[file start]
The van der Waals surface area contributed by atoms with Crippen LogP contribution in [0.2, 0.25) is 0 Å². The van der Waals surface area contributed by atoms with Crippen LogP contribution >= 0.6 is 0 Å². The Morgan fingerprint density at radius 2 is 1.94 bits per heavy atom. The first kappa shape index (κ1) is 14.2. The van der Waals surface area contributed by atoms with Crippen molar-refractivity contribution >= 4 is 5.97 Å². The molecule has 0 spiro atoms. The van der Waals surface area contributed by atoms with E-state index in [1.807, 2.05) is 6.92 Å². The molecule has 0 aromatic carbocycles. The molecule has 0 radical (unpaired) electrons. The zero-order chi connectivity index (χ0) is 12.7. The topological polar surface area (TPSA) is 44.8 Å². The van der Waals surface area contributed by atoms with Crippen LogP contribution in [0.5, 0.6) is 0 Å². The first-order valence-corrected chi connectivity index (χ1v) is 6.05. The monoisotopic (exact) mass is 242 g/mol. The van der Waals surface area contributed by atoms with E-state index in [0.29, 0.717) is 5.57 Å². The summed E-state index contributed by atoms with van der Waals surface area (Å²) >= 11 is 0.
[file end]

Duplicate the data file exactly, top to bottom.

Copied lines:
The van der Waals surface area contributed by atoms with Crippen LogP contribution in [0.2, 0.25) is 0 Å². The van der Waals surface area contributed by atoms with Crippen LogP contribution >= 0.6 is 0 Å². The Morgan fingerprint density at radius 2 is 1.94 bits per heavy atom. The first kappa shape index (κ1) is 14.2. The van der Waals surface area contributed by atoms with Crippen molar-refractivity contribution >= 4 is 5.97 Å². The molecule has 0 spiro atoms. The van der Waals surface area contributed by atoms with E-state index in [1.807, 2.05) is 6.92 Å². The molecule has 0 aromatic carbocycles. The molecule has 0 radical (unpaired) electrons. The zero-order chi connectivity index (χ0) is 12.7. The topological polar surface area (TPSA) is 44.8 Å². The van der Waals surface area contributed by atoms with Crippen LogP contribution in [0.5, 0.6) is 0 Å². The first-order valence-corrected chi connectivity index (χ1v) is 6.05. The monoisotopic (exact) mass is 242 g/mol. The van der Waals surface area contributed by atoms with E-state index in [0.29, 0.717) is 5.57 Å². The summed E-state index contributed by atoms with van der Waals surface area (Å²) >= 11 is 0.